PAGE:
Gender equality matters for development
By Pawlos Belete
in Capital, Tuesday, 20 September 2011, Addis Ababa, Ethiopia
The World Bank (WB) will release its flagship annual World Development Report – 2012 tomorrow, on September 19, 2011. The report, unlike its preceding publications, focuses entirely on gender equality. This is the first time the WB has devoted its World Development Report to gender equality. It highlights the achievement and pre-eminence of gender equality as a growing issue over the past three decades and the challenges ahead. The Ethiopian government has been praised for its effort to introduce joint title deeds for agricultural land ownership and for the introduction of a new family law.
“Gender equality matters in its own right. It is smart economics. Countries that create better opportunities and conditions for women and girls can raise productivity, improve outcomes for children, make institutions more representative and help advance development prospects for all,” reads the bank’s World Development Report.
The report which is entitled ‘World Development Report 2012 : Gender Equality and Development, explains the steps needed to be taken into account in order to narrow gender gaps. It acknowledges areas which have shown progress and also areas which need to be worked on.
The report acknowledges that the world has made major improvement in narrowing gender gaps in education, health, and labor markets in the past 25 years. Gaps between boys and girls in primary education have closed in almost all countries. In secondary education, the educational attainment disparity is narrowing rapidly, the report finds out.
In Latin America, the Caribbean and East Asia, it is the boys and young men who were found to be most disadvantaged. Among developing countries, girls now outnumber boys in secondary schools in 45 countries, and there are more young women than men in universities in sixty countries, it adds.
Similar progress can be seen in life expectancy where women in low income countries not only outlive men but also live 20 years longer than they did in 1960 explains the report. The same is true for labor force participation. In much of the world, gaps in labor force participation have narrowed with over half a billion women having joined the work force in the last 30 years, adds the report.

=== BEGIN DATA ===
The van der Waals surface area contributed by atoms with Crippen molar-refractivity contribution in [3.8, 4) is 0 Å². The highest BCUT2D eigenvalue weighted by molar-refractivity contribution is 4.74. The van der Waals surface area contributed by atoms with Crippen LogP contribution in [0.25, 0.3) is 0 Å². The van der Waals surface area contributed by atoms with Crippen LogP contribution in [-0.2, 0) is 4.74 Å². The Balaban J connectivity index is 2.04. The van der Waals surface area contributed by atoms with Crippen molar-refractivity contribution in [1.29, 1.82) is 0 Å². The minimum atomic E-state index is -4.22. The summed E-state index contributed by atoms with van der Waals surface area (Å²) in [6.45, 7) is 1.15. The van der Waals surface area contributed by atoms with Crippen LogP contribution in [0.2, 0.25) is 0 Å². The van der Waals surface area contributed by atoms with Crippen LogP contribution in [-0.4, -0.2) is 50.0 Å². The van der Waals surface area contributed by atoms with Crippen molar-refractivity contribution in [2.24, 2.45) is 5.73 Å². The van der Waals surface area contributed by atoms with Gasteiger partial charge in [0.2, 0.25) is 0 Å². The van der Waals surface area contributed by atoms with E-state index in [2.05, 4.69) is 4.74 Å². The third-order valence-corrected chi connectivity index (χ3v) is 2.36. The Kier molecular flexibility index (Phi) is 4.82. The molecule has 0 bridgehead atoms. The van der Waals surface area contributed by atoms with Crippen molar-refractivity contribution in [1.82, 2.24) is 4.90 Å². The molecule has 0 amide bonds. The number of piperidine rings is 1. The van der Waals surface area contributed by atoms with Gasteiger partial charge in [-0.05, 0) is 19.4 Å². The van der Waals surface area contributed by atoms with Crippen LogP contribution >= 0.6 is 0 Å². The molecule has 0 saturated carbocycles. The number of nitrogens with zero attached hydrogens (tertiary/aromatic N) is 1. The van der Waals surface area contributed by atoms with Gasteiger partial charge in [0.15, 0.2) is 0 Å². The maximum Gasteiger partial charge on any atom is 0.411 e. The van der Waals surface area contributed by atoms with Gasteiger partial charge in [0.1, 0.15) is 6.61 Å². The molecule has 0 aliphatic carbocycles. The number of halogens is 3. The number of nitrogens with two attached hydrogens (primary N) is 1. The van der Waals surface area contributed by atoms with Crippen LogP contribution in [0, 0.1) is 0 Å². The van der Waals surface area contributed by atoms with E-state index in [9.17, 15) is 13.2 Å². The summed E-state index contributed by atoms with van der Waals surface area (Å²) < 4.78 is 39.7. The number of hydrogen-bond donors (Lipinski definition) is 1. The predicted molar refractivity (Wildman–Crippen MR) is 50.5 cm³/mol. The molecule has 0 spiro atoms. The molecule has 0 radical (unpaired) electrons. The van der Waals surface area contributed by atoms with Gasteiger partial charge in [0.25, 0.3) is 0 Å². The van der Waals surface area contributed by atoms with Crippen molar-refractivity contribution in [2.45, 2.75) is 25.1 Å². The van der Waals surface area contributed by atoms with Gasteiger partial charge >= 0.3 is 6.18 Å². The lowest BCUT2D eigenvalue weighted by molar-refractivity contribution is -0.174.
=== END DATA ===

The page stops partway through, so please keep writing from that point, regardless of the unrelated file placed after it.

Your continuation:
“We need to achieve gender equality. Over the past five years, the World Bank Group has provided 65 billion dollars to support girls’ education, women’s health, and women’s access to credit, land agricultural services, jobs and infrastructure. This has been important work, but it has not been enough or central enough to what we do. Going forward, the WBG will mainstream our gender work and find other ways to move the agenda forward to capture the full potential of half of the world’s population,” Robert B. Zoellick, President of WBG, was quoted as saying in a news release distributed to journalists last Thursday.
The report outlined lower school enrolment rates of disadvantaged girls, unequal access to economic opportunities and incomes whether in the labor market, agriculture or entrepreneurship; and large gaps between women and men both in households and societies – issues that need to be addressed in policy responses. The report strongly argues that closing these gender gaps matters most for development policies.
The World Development Report calls for four areas of intervention. The first being addressing human capital issues; including excessive deaths of girls and women; and gender gaps in education. The second area is closing earning and productivity gaps. The third is giving women a greater voice, the final one is limiting the perpetuation of gender inequality.
The report highlights the fact that the rate at which girls and women die in developing countries is still worse than that of men and globally, excessive female mortality after birth and ‘missing’ girls at birth account for an estimated 3.9 million female deaths each year in low and middle income countries. About two fifths of the total amount of females conceived are never born due to a sex preference for sons, a sixth die in early childhood, and over a third die in their reproductive years, explains the paper. These losses are increasing in SSA especially in countries smothered by HIV/AIDS, adds the report.
The World Food and Agriculture Organization (FAO) estimates that equal access to resources for female farmers could increase agricultural output in developing countries by as much as 2.5 percent to four percent.
In a similar fashion, removing obstacles that prevent women from working in certain occupations or sectors would have similar positive effects, reducing the productivity gap between male and female workers by one-third to one-half and increasing output per worker by three to 25 percent across different countries, the report states.
The WB team of experts who were discussing the content of the report through video conference with members of the media in different SSA countries explained to Capital that the Ethiopian joint title deeds scheme and the new family law have empowered women insofar as rural women are able to produce higher yields, have permissibly delayed marriages in urban Ethiopia, and can have leave from work without necessarily requiring permission.
However, the team of experts were unable to explain to Capital what they found out to be the root cause of gender inequality and how policy prescription alone can change that.